Endomyocardial biopsy in patients with myocarditis - still justified in the CMR era? A single-centre experience

Katharina Seuthe (Köln)1, R. Pfister (Köln)1, L. Pennig (Köln)2, U. Mons (Köln)3, K. Klingel (Tübingen)4, H. ten Freyhaus (Köln)1

1Herzzentrum der Universität zu Köln Klinik III für Innere Medizin Köln, Deutschland; 2Uniklinik Köln Institut für diagnostische und interventionelle Radiologie Köln, Deutschland; 3Universitätsklinikum Köln Klinik III für Innere Medizin - Experimentelle Kardiologie Köln, Deutschland; 4Universitätsklinikum Tübingen Kardiopathologie Tübingen, Deutschland



Myocarditis is an inflammatory cardiac disease that may be due to viral infection or is mediated by non-infectious immune processes. There is tremendous variation in the clinical presentation of patients with respect to symptoms, laboratory and instrumental findings, as well as functional or hemodynamic compromise. Endomyocardial biopsy (EMB) is still considered the diagnostic gold standard for myocarditis with the consequence that patients can be treated by immunosuppression when cardiac infections are excluded. However, in the past decades, cardiac magnetic resonance (CMR) has established itself as a non-invasive diagnostic tool, reducing the demand for EMB. Thus, we sought to characterise the remaining benefit of the invasive procedure in myocarditis patients by analysing immediate diagnostic and therapeutic consequences resulting from EMB.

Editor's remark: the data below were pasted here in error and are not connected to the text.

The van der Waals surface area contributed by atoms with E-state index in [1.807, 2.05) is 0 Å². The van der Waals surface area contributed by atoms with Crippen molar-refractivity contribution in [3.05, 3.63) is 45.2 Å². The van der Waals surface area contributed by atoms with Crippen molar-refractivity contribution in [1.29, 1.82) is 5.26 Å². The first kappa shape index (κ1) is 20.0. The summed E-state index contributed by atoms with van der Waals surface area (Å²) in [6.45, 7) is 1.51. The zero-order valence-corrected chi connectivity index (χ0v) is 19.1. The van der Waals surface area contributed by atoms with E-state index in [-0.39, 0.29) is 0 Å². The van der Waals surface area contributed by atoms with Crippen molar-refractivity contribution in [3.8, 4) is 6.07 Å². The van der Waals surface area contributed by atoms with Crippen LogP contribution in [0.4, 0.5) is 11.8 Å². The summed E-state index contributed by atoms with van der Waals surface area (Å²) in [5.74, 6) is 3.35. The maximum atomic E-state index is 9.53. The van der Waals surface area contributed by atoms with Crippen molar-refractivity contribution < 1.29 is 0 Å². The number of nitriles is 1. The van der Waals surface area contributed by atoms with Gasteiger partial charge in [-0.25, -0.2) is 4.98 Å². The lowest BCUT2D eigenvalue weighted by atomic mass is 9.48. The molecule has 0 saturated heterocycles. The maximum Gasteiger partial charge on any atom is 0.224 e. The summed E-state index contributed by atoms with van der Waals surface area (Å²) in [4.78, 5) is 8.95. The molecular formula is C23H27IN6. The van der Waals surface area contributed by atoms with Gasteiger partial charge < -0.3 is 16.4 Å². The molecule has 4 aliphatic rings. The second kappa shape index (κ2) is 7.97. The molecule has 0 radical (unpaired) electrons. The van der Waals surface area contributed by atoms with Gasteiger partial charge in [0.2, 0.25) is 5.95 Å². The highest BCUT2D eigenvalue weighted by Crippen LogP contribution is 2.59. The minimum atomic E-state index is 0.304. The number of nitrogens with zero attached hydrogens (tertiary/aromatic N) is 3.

In this retrospective single-centre study, data of all patients presenting with (peri-) myocarditis between 01/2016 and 06/2023 at our tertiary care centre were included, and the impact of myocardial biopsy on diagnostic and treatment strategy were described.



A total of 150 consecutive patients (36.7 ± 15.5 years, 77.3% male) were included in this study. In 44/150 patients (29%) EMB was performed, most frequently in the subgroup of patients with EF <30% (21/26, 80.7%). In 11/44 patients, EMB had direct therapeutic consequence and led to the initiation of immunosuppressive therapy. This was the case exclusively in patients with at least one of the following three risk factors (28/44): (i) LV-EF <30%, (ii) presence of severe arrhythmias (VF, VT, high grade AV-block), or (iii) underlying autoimmune disease (11/28, 39.3% vs. 0/16, 0% in patients with none of these risk factors; p=0.003). With respect to patients presenting with recurrent myocarditis (n=10), EMB had therapeutic consequence in none of the cases.


Due to a high therapeutic yield (39.3%) for initiation of immunosuppressive therapy in non-infectious myocarditis, performing EMB should be considered in all high-risk patients. For patients without clinical risk factors there was limited benefit in performing EMB, even in cases of recurrent or relapsing myocarditis.

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